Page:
Golf Tournament: Tee it Up For the Future! 1 p.m. shotgun start Friday at Los Alamos Golf Course. Funds raised will go to a scholarship fund that will be distributed among local students. Organized by the Knights of Columbus. Registration information at Los Alamos Golf Course or go to kofc.ihmcc.org/2014_KofC_Golf_Registration.pdf.

    Viewing party

    “Manhattan” TV series, viewing party and discussion. 8-9:30 p.m. Sunday at Time Out Pizzeria on Central Ave.

    Forum

    From 6-8 p.m. today at Fuller Lodge, the Los Alamos Study Group will host a public discussion about the future of the National Nuclear Security Administration’s three big labs: Los Alamos National Laboratory, Lawrence Livermore and Sandia. 

  • Stormy weather

    Los Alamos County was on the northwest edge of the large band of storms that hit New Mexico Monday night. The area was hit by lightning, cloud formations and rain bands that stretched north of Española to Albuquerque.

  • Martinez, King spar in governor debate

    ALBUQUERQUE (AP) — Republican incumbent Susana Martinez and Democratic challenger Gary King disagreed Monday over the economy and education in their first appearance together at a candidate forum in New Mexico’s race for governor.
    King went on the offensive quickly and complained in his opening remarks about a Martinez campaign ad that focused on his role as attorney general in the case of a felon who defrauded investors.
    “The real reason that we have ads like that in campaigns now is because we don’t want to talk about the real hard truth in New Mexico,” King said. “And the real hard truth in New Mexico is that we have the worst economy in the country.”
    He pointed out that New Mexico has lagged behind other states in job growth and has the second-highest poverty rate in the nation.
    Martinez jabbed at King for supporting tax increases to help solve a budget shortfall two decades ago when he served in the Legislature.
    “He’s has raised taxes before, and he has no regrets. And he’ll do it again when government gets into a pinch,” Martinez said. “We cannot afford to go backward.”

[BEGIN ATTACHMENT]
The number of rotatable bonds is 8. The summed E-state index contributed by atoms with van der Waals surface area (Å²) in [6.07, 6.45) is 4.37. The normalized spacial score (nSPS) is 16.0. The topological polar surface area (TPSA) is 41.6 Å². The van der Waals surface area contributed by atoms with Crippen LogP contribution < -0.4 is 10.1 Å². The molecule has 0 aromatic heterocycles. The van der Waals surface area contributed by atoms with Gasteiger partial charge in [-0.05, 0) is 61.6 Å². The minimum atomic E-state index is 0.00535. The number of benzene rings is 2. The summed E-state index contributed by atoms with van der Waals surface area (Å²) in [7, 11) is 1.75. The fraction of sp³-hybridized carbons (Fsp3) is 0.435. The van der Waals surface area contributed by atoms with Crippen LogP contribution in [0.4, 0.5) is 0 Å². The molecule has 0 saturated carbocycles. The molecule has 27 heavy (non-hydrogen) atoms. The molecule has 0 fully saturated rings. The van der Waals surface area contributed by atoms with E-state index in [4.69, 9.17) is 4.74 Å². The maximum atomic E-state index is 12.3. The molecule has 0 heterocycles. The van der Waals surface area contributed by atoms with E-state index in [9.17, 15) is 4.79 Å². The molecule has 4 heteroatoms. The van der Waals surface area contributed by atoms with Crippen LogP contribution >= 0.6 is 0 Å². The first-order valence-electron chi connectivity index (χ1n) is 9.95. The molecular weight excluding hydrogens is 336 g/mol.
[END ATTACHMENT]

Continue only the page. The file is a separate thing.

• Alzheimer's Walk/Run
  • LANS OKs $3 million in funding

     The Los Alamos National Security, LLC Board of Governors has approved $3 million in funding for the company’s plan to support education, economic development and charitable giving in Northern New Mexico.
    “This plan demonstrates our bond with the community and its people and businesses that support our national security mission,” laboratory director Charlie McMillan said. “It sustains the mutually beneficial programs that make Los Alamos one of the best places to live and work.”
    Los Alamos National Security, LLC since 2006 has been the managing and operating contractor for Los Alamos National Laboratory. Funds approved by the LANS Board of Governors are administered through a Community Commitment Plan managed by Los Alamos’ Community Programs Office.
    The LANS Community Commitment Plan has provided more than $28 million to the region since 2007.
    For 2015 the plan will provide:
    • $1 million for education, including science, technology, engineering and math (STEM) education programs
    • $1 million for economic development, such as financial and technical assistance to start and grow regional businesses 

  • LA woman charged with embezzlement

    According to the management of Zia Credit Union, a recent examination of the company’s financials revealed something just wasn’t quite right.
    In August, their worst fears were confirmed when an employee, Ashley S. Maestas, 22, allegedly confessed to stealing about $24,000 (which may include interest) from the company. Maestas was fired shortly after her interview with management about the matter.
    According to court documents, Maestas was able to steal the money by increasing a $500 credit limit on one of her accounts herself, an employee violation she knew was in violation of the credit union’s security policy.
    In order to override the security controls that would have prevented such an act, she made the transactions through another employee’s computer. According to surveillance video obtained by police, when a fellow employee would leave her workstation, Maestas would use the employee’s computer in her absence without her knowledge. She would then transfer the funds to her checking and savings accounts.
    According to the credit union’s estimates, Maestas allegedly embezzled about $23,545 (not including interest) from the credit union. An audit of all of Maestas’ accounts revealed that only $1,735.95 in Maestas’ checking and savings accounts.